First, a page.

BEIRUT – Despite the world’s attention on the fearful capabilities of Islamic State being grabbed after the horrendous attacks that took place in the streets of Paris on Friday evening, similar atrocities occurred in Beirut the day before. Receiving little coverage in Western media, it wasn’t until the news surrounding the scale of the Parisian bloodbath dominated the headlines that details of events in the Lebanese capital began to surface.

Targeting a largely Shiite neighbourhood in southern Beirut, two suicide bombers detonated themselves in a busy, rush hour filled street killing at least 43 people and injuring over 200. Such as the events in Paris, ISIS quickly claimed responsibility for the attack – the first one to ever occur in Lebanon.

However, despite the horrifying consecutive nature of the events in France and Lebanon, and the merciless brutality they share, the Beirut bombings reflect a whole other strain of the war waged by Islamic State: Sunni Muslims targeting Shiite Muslims. The neighbourhood where the blasts took place, Bourj al-Barajneh, shares a close link with the Shiite militia, Hezbollah, who also operate under the official Lebanese military force.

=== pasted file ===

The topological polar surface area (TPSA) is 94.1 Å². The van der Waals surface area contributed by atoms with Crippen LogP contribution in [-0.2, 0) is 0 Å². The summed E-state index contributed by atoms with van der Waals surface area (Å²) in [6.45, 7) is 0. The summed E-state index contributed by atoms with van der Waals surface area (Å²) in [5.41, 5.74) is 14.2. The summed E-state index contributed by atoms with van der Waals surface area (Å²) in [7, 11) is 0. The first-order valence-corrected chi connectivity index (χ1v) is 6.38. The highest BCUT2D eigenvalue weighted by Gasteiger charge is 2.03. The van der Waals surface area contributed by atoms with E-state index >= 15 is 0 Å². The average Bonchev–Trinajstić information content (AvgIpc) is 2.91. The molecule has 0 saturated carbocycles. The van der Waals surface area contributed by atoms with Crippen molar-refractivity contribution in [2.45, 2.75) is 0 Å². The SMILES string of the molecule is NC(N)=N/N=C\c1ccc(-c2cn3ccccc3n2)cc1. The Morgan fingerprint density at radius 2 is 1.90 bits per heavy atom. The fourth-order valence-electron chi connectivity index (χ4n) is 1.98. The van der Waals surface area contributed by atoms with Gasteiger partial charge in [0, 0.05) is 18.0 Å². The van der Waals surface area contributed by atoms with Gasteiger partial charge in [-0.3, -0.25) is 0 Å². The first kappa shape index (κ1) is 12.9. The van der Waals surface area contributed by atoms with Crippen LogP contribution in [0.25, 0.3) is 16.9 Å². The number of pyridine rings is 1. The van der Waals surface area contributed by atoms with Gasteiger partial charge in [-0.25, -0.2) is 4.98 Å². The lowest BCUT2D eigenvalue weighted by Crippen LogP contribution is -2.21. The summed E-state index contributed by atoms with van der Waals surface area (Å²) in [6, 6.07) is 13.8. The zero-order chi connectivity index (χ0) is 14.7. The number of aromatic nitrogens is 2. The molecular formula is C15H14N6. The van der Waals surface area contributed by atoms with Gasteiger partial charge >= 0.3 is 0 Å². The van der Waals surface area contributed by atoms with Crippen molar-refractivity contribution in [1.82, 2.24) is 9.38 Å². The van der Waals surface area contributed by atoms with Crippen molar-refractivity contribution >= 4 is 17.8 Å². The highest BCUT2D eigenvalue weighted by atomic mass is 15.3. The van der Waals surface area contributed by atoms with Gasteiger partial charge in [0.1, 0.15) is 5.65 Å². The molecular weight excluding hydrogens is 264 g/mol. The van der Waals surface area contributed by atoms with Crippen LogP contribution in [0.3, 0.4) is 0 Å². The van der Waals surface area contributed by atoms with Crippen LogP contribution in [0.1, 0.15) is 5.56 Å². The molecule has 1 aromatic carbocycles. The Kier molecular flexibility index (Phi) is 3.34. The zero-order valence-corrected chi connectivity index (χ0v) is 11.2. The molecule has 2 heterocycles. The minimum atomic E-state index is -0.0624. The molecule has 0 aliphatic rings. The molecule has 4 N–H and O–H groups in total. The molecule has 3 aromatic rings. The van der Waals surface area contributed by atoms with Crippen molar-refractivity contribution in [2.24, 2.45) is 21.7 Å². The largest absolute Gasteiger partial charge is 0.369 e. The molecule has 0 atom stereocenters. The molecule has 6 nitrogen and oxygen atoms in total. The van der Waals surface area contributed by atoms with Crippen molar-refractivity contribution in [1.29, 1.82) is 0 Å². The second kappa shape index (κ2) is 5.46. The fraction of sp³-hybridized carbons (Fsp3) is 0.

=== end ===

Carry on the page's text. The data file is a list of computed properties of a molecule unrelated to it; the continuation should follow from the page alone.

Alongside such affiliations to the Lebanese government, Hezbollah also have strong sympathisers in Iran – also a Shiite Muslims majority – as well as the Bashar al-Assad government in Syria, which they have been assisting in the war against ISIS. Such political and military leanings are said to be the reason the suburban part of Lebanon was attacked late last week.

Thursday’s attacks were the first to take place in the area for over one year, as Lebanon has been experience a steady ascent into political stability. Without a President for more than 18 months, the state of Lebanon has been in political deadlock, with public sector institutions and services nearly grinding to a stand-still on several occasions. However, in recent weeks, there had been a glimmer of hope for the parliamentary progress of Lebanon. Meeting for the first time since May 2014, the parliament convened to address more than 40 draft laws that had been awaiting approval. Over those two days, the parliament approved in the region of three dozen draft laws, including naturalising foreigners with Lebanese origins, improving the army’s infrastructure, and relinquishing Lebanon’s banking secrecy laws.

Thursday’s attacks have left many questioning whether this progressive path for Lebanon will be cut short. However, defiant locals insisted to media that the acts of ISIS terrorists will not slow them down: “The terrorists are not going to make us weak,” one resident and shop owner told reporters at the scene. “Every time they hit us, especially in Dahiyeh [Beirut’s southern suburbs], we become stronger.”

Izzy Lyons, Correspondent (Asia: Far East)